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Mr. David Coady, Samir Jahan, Baoping Shang, and Riki Matsumoto
This paper provides an overview of the design of means-tested Guaranteed Minimum Income schemes, which constitute an important component of social protection systems in European countries. It discusses how key design features differ across countries, including how countries balance the primary objective of poverty alleviation against the desire to both manage the work disincentives inherent in such programs and contain fiscal cost. The analysis finds a clear trade-off between both concerns in practice, with many countries combining low generosity with low benefit withdrawal rates (BWRs) thus prioritizing employment incentives over the primary objective of poverty alleviation. Many countries can reduce this trade off by combining higher generosity with higher BWRs. Countries with very high BWRs should consider reducing these, including through allowing income disregards and time dependent (rather than income-dependent) benefit withdrawal. The work disincentives associated with higher BWRs can also be attenuated through strengthening complementary activation policies that incentivize and support participation in the labor market.
Mr. David Coady, Samir Jahan, Baoping Shang, and Riki Matsumoto

This paper provides an overview of the design of means-tested Guaranteed Minimum Income schemes, which constitute an important component of social protection systems in European countries. It discusses how key design features differ across countries, including how countries balance the primary objective of poverty alleviation against the desire to both manage the work disincentives inherent in such programs and contain fiscal cost. The analysis finds a clear trade-off between both concerns in practice, with many countries combining low generosity with low benefit withdrawal rates (BWRs) thus prioritizing employment incentives over the primary objective of poverty alleviation. Many countries can reduce this trade off by combining higher generosity with higher BWRs. Countries with very high BWRs should consider reducing these, including through allowing income disregards and time dependent (rather than income-dependent) benefit withdrawal. The work disincentives associated with higher BWRs can also be attenuated through strengthening complementary activation policies that incentivize and support participation in the labor market.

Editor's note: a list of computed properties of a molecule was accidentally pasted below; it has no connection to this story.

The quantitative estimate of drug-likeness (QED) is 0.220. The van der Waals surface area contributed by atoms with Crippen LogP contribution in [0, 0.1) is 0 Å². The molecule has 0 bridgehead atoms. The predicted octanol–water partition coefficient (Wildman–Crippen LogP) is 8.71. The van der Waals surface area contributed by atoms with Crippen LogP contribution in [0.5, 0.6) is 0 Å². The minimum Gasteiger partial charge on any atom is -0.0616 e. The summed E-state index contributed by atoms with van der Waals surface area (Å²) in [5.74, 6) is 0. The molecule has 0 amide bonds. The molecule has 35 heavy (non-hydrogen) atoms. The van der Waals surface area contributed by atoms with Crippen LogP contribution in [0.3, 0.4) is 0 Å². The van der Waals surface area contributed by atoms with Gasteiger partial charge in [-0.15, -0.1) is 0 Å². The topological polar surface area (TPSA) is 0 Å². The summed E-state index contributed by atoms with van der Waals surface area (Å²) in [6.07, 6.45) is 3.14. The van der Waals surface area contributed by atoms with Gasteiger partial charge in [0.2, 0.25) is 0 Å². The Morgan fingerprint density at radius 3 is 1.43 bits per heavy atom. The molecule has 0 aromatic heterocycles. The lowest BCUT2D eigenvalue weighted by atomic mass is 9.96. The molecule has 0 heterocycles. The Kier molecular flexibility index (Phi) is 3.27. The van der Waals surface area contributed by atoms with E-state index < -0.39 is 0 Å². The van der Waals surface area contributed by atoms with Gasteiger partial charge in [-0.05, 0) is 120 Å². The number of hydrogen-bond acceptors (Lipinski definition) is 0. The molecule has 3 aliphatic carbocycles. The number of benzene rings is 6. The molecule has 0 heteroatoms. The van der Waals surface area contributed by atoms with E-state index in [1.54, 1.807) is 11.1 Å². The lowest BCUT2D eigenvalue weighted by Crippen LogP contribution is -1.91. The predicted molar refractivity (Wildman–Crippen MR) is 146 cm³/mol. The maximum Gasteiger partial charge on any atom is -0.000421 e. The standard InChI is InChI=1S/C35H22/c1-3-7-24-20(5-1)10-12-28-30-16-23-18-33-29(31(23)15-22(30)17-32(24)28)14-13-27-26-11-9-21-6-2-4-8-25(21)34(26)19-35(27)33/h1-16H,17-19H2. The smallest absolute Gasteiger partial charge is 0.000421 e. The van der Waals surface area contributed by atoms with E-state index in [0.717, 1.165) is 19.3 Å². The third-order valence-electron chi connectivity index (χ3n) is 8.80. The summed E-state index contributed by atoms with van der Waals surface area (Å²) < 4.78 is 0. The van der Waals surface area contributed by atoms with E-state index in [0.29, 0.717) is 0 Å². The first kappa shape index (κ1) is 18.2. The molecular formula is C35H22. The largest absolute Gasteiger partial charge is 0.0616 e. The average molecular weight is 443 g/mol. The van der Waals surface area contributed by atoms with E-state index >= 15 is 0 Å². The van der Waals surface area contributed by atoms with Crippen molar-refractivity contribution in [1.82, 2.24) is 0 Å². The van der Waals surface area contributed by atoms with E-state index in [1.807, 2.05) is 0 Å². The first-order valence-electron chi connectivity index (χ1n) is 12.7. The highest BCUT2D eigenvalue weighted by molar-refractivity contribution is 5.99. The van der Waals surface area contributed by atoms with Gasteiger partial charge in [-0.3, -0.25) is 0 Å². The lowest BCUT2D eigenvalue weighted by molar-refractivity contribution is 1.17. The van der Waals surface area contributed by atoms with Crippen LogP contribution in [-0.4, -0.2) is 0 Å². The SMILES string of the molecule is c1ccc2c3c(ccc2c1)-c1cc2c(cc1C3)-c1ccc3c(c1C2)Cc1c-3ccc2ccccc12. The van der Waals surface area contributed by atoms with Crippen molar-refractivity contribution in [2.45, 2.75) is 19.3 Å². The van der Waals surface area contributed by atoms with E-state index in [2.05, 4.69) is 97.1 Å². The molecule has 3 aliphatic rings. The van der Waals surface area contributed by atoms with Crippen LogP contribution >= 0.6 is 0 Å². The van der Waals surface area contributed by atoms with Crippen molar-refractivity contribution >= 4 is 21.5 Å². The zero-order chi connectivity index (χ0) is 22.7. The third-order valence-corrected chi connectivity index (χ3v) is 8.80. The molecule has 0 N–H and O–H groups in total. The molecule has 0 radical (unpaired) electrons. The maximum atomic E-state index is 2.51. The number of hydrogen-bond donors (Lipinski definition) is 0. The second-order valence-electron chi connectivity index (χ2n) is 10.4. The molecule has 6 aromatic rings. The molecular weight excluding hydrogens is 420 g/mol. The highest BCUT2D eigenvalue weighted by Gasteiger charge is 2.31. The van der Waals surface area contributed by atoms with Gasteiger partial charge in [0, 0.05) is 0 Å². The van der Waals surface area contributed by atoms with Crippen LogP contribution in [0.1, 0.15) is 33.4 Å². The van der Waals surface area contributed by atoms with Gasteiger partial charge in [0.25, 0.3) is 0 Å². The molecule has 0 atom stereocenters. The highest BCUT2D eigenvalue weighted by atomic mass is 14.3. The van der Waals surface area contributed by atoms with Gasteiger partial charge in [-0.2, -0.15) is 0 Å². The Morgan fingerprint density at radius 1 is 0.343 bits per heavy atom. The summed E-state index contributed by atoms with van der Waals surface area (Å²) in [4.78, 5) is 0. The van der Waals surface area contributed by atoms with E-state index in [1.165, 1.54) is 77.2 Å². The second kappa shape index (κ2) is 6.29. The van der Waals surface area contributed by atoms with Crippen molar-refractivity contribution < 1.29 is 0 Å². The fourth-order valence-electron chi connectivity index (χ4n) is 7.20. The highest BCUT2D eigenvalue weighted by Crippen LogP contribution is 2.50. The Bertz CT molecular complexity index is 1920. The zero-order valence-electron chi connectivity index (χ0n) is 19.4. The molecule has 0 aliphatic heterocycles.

Mr. David Coady, Samir Jahan, Baoping Shang, and Riki Matsumoto

Copyright Page © 2021 International Monetary Fund WP/21/179 IMF Working Paper Fiscal Affairs Department Guaranteed Minimum Income Schemes in Europe: Landscape and Design Prepared by David Coady, Samir Jahan, Riki Matsumoto, and Baoping Shang July 2021 IMF Working Papers describe research in progress by the author(s) and are published to elicit comments and to encourage debate . The views expressed in IMF Working Papers are those of the author(s) and do not necessarily represent the views of the IMF, its Executive Board, or IMF management